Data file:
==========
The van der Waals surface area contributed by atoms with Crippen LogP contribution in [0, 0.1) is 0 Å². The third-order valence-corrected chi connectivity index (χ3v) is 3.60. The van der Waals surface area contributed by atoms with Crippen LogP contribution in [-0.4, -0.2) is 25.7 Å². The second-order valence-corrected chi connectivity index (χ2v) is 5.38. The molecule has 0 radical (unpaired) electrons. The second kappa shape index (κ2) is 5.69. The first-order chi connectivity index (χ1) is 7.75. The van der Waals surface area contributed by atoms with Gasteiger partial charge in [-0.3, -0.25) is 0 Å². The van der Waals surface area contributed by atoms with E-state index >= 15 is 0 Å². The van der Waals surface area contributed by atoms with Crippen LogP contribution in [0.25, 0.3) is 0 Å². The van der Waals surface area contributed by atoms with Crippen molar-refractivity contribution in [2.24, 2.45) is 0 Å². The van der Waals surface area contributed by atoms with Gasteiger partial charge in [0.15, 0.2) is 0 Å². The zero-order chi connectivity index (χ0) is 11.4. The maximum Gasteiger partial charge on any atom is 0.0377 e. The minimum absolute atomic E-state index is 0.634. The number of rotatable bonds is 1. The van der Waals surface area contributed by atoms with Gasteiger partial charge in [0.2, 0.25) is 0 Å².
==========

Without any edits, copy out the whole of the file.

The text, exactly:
The van der Waals surface area contributed by atoms with Crippen LogP contribution in [0, 0.1) is 0 Å². The third-order valence-corrected chi connectivity index (χ3v) is 3.60. The van der Waals surface area contributed by atoms with Crippen LogP contribution in [-0.4, -0.2) is 25.7 Å². The second-order valence-corrected chi connectivity index (χ2v) is 5.38. The molecule has 0 radical (unpaired) electrons. The second kappa shape index (κ2) is 5.69. The first-order chi connectivity index (χ1) is 7.75. The van der Waals surface area contributed by atoms with Gasteiger partial charge in [-0.3, -0.25) is 0 Å². The van der Waals surface area contributed by atoms with E-state index >= 15 is 0 Å². The van der Waals surface area contributed by atoms with Crippen LogP contribution in [0.25, 0.3) is 0 Å². The van der Waals surface area contributed by atoms with Crippen molar-refractivity contribution in [2.24, 2.45) is 0 Å². The van der Waals surface area contributed by atoms with Gasteiger partial charge in [0.15, 0.2) is 0 Å². The zero-order chi connectivity index (χ0) is 11.4. The maximum Gasteiger partial charge on any atom is 0.0377 e. The minimum absolute atomic E-state index is 0.634. The number of rotatable bonds is 1. The van der Waals surface area contributed by atoms with Gasteiger partial charge in [0.2, 0.25) is 0 Å².